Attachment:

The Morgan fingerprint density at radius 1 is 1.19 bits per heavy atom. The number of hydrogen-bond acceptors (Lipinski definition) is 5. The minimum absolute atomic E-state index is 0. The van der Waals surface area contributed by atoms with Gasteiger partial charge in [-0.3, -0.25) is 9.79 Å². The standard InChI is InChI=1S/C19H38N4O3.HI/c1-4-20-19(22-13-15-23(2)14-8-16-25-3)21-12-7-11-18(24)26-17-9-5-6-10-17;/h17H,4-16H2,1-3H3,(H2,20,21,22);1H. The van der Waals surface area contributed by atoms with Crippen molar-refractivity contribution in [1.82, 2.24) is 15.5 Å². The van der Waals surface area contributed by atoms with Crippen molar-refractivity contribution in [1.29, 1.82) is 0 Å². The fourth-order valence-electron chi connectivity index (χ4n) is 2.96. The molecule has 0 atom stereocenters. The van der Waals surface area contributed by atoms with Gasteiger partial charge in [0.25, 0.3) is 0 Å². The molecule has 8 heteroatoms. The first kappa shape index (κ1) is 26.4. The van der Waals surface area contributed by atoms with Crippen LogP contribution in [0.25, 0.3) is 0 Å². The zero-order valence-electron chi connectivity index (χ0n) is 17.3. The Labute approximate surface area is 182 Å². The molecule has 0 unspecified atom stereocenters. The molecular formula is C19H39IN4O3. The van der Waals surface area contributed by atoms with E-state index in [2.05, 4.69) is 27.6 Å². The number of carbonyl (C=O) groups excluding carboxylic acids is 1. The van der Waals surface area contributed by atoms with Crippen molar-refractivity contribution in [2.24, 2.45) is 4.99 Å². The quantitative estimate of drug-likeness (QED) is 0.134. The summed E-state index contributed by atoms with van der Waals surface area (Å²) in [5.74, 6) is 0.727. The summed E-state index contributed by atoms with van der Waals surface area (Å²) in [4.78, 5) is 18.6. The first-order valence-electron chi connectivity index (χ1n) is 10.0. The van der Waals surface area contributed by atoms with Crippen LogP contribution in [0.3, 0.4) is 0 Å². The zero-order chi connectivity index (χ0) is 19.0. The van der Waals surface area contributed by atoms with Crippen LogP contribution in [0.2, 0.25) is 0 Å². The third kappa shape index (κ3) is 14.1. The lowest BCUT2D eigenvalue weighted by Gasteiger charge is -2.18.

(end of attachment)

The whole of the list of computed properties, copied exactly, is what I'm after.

The Morgan fingerprint density at radius 1 is 1.19 bits per heavy atom. The number of hydrogen-bond acceptors (Lipinski definition) is 5. The minimum absolute atomic E-state index is 0. The van der Waals surface area contributed by atoms with Gasteiger partial charge in [-0.3, -0.25) is 9.79 Å². The standard InChI is InChI=1S/C19H38N4O3.HI/c1-4-20-19(22-13-15-23(2)14-8-16-25-3)21-12-7-11-18(24)26-17-9-5-6-10-17;/h17H,4-16H2,1-3H3,(H2,20,21,22);1H. The van der Waals surface area contributed by atoms with Crippen molar-refractivity contribution in [1.82, 2.24) is 15.5 Å². The van der Waals surface area contributed by atoms with Crippen molar-refractivity contribution in [1.29, 1.82) is 0 Å². The fourth-order valence-electron chi connectivity index (χ4n) is 2.96. The molecule has 0 atom stereocenters. The van der Waals surface area contributed by atoms with Gasteiger partial charge in [0.25, 0.3) is 0 Å². The molecule has 8 heteroatoms. The first kappa shape index (κ1) is 26.4. The van der Waals surface area contributed by atoms with Crippen LogP contribution in [0.25, 0.3) is 0 Å². The zero-order valence-electron chi connectivity index (χ0n) is 17.3. The Labute approximate surface area is 182 Å². The molecule has 0 unspecified atom stereocenters. The molecular formula is C19H39IN4O3. The van der Waals surface area contributed by atoms with E-state index in [2.05, 4.69) is 27.6 Å². The number of carbonyl (C=O) groups excluding carboxylic acids is 1. The van der Waals surface area contributed by atoms with Crippen molar-refractivity contribution in [2.24, 2.45) is 4.99 Å². The quantitative estimate of drug-likeness (QED) is 0.134. The summed E-state index contributed by atoms with van der Waals surface area (Å²) in [5.74, 6) is 0.727. The summed E-state index contributed by atoms with van der Waals surface area (Å²) in [4.78, 5) is 18.6. The first-order valence-electron chi connectivity index (χ1n) is 10.0. The van der Waals surface area contributed by atoms with Crippen LogP contribution in [0.3, 0.4) is 0 Å². The zero-order chi connectivity index (χ0) is 19.0. The van der Waals surface area contributed by atoms with Crippen LogP contribution in [0.2, 0.25) is 0 Å². The third kappa shape index (κ3) is 14.1. The lowest BCUT2D eigenvalue weighted by Gasteiger charge is -2.18.